(Reuters) -UnitedHealth Group reported a quarterly profit above estimates on Friday due to lower-than-feared medical costs, sending its shares up 3% and allaying some concerns that a surge in non-urgent procedures would hit profit growth.
Shares of rivals Humana, Cigna and CVS Health also rose between 1% and 2.5% in premarket trading.
UnitedHealth’s stock has fallen 9% since the healthcare conglomerate said it was recording higher payouts over medical care between April and early June, as older adults became more comfortable visiting doctors’ offices again after COVID risks receded.
Older adults are usually covered by government-backed Medicare insurance plans, which the company offers.
Rival Humana has also warned of a jump in its medical costs for this year after noting a spurt in the demand for outpatient services and elective surgeries such as hip and knee replacements, which patients had delayed due to COVID-related restrictions and a shortage of hospital staff.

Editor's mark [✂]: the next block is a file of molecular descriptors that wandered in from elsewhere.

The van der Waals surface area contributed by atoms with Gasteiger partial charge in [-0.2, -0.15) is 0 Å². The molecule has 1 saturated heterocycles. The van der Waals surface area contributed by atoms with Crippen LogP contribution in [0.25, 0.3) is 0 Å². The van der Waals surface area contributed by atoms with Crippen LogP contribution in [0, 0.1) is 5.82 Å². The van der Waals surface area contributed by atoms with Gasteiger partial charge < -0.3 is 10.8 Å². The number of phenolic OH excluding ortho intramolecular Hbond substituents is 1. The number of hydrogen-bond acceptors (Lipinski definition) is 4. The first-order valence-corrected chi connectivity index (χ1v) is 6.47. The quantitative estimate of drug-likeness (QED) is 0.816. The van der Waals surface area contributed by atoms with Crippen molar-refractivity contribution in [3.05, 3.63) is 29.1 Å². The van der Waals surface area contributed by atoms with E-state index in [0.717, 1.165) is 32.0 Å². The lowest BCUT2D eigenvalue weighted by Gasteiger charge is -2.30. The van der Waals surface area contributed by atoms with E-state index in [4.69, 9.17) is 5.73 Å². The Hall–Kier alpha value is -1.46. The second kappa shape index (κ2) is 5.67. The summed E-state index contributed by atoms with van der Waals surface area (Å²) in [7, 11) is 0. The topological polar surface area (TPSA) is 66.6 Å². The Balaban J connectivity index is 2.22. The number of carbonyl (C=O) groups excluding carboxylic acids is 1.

UnitedHealth’s medical loss ratio for the quarter – the percentage of spend on claims compared to premiums collected – was 83.2%, compared to analysts’ expectations of 83.4%.
The company posted an adjusted profit of $6.14 per share for the second quarter ended June 30, above analysts’ expectations of $5.99, according to Refinitiv IBES data.
It now expects annual profit between $24.70 and $25 per share, raising the lower end of its previous forecast of $24.50 to $25 per share.
Analysts were expecting a profit of $24.82 per share, according to Refinitiv IBES data.
Health insurers have faced fluctuating medical costs during the pandemic as hospitalizations initially rose due to waves of infections, before declining early last year.
Lower spending on elective surgeries had softened the blow from the higher costs associated with testing and treating COVID.
(Reporting by Bhanvi Satija and Raghav Mahobe in Bengaluru; Editing by Pooja Desai)
Brought to you by www.srnnews.com